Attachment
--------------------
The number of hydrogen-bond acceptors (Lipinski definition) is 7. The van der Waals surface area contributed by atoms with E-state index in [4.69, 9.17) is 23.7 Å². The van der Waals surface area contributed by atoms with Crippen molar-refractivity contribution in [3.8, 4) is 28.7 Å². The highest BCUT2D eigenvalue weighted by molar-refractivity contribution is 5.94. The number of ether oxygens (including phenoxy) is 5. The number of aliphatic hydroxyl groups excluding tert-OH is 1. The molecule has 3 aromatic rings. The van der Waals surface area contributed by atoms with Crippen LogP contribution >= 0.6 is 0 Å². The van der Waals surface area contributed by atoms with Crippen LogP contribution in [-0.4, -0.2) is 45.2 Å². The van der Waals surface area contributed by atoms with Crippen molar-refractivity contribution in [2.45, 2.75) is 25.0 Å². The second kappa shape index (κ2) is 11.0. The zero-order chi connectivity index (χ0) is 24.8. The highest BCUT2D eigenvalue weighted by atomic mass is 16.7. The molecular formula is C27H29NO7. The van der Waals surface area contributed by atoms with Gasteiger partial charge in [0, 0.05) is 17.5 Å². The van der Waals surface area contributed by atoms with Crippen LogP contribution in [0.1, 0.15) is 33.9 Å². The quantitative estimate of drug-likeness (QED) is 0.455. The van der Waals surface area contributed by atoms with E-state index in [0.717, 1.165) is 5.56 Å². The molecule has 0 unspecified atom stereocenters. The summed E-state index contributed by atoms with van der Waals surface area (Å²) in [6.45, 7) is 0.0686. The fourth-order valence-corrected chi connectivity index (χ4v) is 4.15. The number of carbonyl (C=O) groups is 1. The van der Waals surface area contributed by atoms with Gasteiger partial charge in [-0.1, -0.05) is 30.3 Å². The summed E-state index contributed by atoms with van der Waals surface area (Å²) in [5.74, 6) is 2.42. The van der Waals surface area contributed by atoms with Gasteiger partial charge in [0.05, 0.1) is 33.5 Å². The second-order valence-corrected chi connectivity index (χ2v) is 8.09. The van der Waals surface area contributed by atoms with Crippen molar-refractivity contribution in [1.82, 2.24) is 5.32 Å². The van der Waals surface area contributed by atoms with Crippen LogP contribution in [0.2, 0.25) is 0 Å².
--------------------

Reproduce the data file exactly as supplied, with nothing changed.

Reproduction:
The number of hydrogen-bond acceptors (Lipinski definition) is 7. The van der Waals surface area contributed by atoms with E-state index in [4.69, 9.17) is 23.7 Å². The van der Waals surface area contributed by atoms with Crippen molar-refractivity contribution in [3.8, 4) is 28.7 Å². The highest BCUT2D eigenvalue weighted by molar-refractivity contribution is 5.94. The number of ether oxygens (including phenoxy) is 5. The number of aliphatic hydroxyl groups excluding tert-OH is 1. The molecule has 3 aromatic rings. The van der Waals surface area contributed by atoms with Crippen LogP contribution >= 0.6 is 0 Å². The van der Waals surface area contributed by atoms with Crippen LogP contribution in [-0.4, -0.2) is 45.2 Å². The van der Waals surface area contributed by atoms with Crippen molar-refractivity contribution in [2.45, 2.75) is 25.0 Å². The second kappa shape index (κ2) is 11.0. The zero-order chi connectivity index (χ0) is 24.8. The highest BCUT2D eigenvalue weighted by atomic mass is 16.7. The molecular formula is C27H29NO7. The van der Waals surface area contributed by atoms with Gasteiger partial charge in [0, 0.05) is 17.5 Å². The van der Waals surface area contributed by atoms with Crippen LogP contribution in [0.1, 0.15) is 33.9 Å². The quantitative estimate of drug-likeness (QED) is 0.455. The van der Waals surface area contributed by atoms with E-state index in [0.717, 1.165) is 5.56 Å². The molecule has 0 unspecified atom stereocenters. The summed E-state index contributed by atoms with van der Waals surface area (Å²) in [6.45, 7) is 0.0686. The fourth-order valence-corrected chi connectivity index (χ4v) is 4.15. The number of carbonyl (C=O) groups is 1. The van der Waals surface area contributed by atoms with Gasteiger partial charge in [-0.1, -0.05) is 30.3 Å². The summed E-state index contributed by atoms with van der Waals surface area (Å²) in [5.74, 6) is 2.42. The van der Waals surface area contributed by atoms with Gasteiger partial charge in [0.05, 0.1) is 33.5 Å². The second-order valence-corrected chi connectivity index (χ2v) is 8.09. The van der Waals surface area contributed by atoms with Crippen molar-refractivity contribution in [1.82, 2.24) is 5.32 Å². The van der Waals surface area contributed by atoms with Crippen LogP contribution in [0.2, 0.25) is 0 Å².